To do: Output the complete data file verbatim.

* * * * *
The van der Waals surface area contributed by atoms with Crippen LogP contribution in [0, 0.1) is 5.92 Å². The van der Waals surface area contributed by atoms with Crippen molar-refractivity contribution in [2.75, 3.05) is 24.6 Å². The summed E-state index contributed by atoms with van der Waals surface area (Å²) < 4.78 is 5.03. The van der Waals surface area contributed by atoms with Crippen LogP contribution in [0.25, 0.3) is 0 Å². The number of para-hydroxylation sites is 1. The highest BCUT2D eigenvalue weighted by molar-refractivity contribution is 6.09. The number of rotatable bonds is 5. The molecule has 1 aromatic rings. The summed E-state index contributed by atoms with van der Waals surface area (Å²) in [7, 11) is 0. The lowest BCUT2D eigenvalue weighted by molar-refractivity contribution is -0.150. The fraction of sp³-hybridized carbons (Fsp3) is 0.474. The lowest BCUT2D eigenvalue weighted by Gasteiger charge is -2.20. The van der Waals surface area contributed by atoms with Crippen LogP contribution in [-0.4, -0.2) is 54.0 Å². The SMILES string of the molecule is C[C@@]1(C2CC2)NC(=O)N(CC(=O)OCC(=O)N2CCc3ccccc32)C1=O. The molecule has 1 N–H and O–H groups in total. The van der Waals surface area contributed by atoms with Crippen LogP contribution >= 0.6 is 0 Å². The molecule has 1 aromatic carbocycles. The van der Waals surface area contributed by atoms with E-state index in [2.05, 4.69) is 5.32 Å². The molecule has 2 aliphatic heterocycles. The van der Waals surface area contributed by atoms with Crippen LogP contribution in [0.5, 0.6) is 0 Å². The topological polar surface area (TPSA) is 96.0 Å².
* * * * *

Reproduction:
The van der Waals surface area contributed by atoms with Crippen LogP contribution in [0, 0.1) is 5.92 Å². The van der Waals surface area contributed by atoms with Crippen molar-refractivity contribution in [2.75, 3.05) is 24.6 Å². The summed E-state index contributed by atoms with van der Waals surface area (Å²) < 4.78 is 5.03. The van der Waals surface area contributed by atoms with Crippen LogP contribution in [0.25, 0.3) is 0 Å². The number of para-hydroxylation sites is 1. The highest BCUT2D eigenvalue weighted by molar-refractivity contribution is 6.09. The number of rotatable bonds is 5. The molecule has 1 aromatic rings. The summed E-state index contributed by atoms with van der Waals surface area (Å²) in [7, 11) is 0. The lowest BCUT2D eigenvalue weighted by molar-refractivity contribution is -0.150. The fraction of sp³-hybridized carbons (Fsp3) is 0.474. The lowest BCUT2D eigenvalue weighted by Gasteiger charge is -2.20. The van der Waals surface area contributed by atoms with Crippen LogP contribution in [-0.4, -0.2) is 54.0 Å². The SMILES string of the molecule is C[C@@]1(C2CC2)NC(=O)N(CC(=O)OCC(=O)N2CCc3ccccc32)C1=O. The molecule has 1 N–H and O–H groups in total. The van der Waals surface area contributed by atoms with Crippen LogP contribution >= 0.6 is 0 Å². The molecule has 1 aromatic carbocycles. The van der Waals surface area contributed by atoms with E-state index in [2.05, 4.69) is 5.32 Å². The molecule has 2 aliphatic heterocycles. The van der Waals surface area contributed by atoms with Crippen LogP contribution in [0.5, 0.6) is 0 Å². The topological polar surface area (TPSA) is 96.0 Å².